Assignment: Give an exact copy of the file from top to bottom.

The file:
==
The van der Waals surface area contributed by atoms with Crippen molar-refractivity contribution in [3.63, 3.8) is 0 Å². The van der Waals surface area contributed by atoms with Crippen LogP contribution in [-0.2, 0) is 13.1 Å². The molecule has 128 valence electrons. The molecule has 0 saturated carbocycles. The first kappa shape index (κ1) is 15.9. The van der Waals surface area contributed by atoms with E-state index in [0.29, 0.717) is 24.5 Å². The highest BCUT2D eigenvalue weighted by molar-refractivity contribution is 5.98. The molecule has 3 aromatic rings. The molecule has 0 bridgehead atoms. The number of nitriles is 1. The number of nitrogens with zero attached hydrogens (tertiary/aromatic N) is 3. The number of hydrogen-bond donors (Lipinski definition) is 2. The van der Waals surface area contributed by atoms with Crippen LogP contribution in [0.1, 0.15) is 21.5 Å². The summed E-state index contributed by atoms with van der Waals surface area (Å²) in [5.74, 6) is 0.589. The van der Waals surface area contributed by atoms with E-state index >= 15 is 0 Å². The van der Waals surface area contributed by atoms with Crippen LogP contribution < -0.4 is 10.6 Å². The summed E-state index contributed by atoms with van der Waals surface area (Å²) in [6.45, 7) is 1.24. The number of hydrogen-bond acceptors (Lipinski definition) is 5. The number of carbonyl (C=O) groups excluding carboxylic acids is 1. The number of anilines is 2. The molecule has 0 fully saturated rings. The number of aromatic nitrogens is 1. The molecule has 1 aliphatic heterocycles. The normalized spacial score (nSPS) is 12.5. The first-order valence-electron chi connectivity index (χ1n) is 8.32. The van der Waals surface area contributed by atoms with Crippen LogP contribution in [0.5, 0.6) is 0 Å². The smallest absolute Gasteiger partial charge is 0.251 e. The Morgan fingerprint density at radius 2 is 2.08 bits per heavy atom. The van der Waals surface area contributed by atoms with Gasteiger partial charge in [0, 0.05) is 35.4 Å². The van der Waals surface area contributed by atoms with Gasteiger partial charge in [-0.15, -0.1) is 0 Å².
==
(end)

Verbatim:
The van der Waals surface area contributed by atoms with Crippen molar-refractivity contribution in [3.63, 3.8) is 0 Å². The van der Waals surface area contributed by atoms with Crippen LogP contribution in [-0.2, 0) is 13.1 Å². The molecule has 128 valence electrons. The molecule has 0 saturated carbocycles. The first kappa shape index (κ1) is 15.9. The van der Waals surface area contributed by atoms with E-state index in [0.29, 0.717) is 24.5 Å². The highest BCUT2D eigenvalue weighted by molar-refractivity contribution is 5.98. The molecule has 3 aromatic rings. The molecule has 0 bridgehead atoms. The number of nitriles is 1. The number of nitrogens with zero attached hydrogens (tertiary/aromatic N) is 3. The number of hydrogen-bond donors (Lipinski definition) is 2. The van der Waals surface area contributed by atoms with Crippen LogP contribution in [0.1, 0.15) is 21.5 Å². The summed E-state index contributed by atoms with van der Waals surface area (Å²) in [5.74, 6) is 0.589. The van der Waals surface area contributed by atoms with E-state index >= 15 is 0 Å². The van der Waals surface area contributed by atoms with Crippen LogP contribution < -0.4 is 10.6 Å². The summed E-state index contributed by atoms with van der Waals surface area (Å²) in [6.45, 7) is 1.24. The number of hydrogen-bond acceptors (Lipinski definition) is 5. The number of carbonyl (C=O) groups excluding carboxylic acids is 1. The number of anilines is 2. The molecule has 0 fully saturated rings. The number of aromatic nitrogens is 1. The molecule has 1 aliphatic heterocycles. The normalized spacial score (nSPS) is 12.5. The first-order valence-electron chi connectivity index (χ1n) is 8.32. The van der Waals surface area contributed by atoms with Crippen LogP contribution in [0.5, 0.6) is 0 Å². The smallest absolute Gasteiger partial charge is 0.251 e. The Morgan fingerprint density at radius 2 is 2.08 bits per heavy atom. The van der Waals surface area contributed by atoms with Gasteiger partial charge in [0, 0.05) is 35.4 Å². The van der Waals surface area contributed by atoms with Gasteiger partial charge in [-0.15, -0.1) is 0 Å².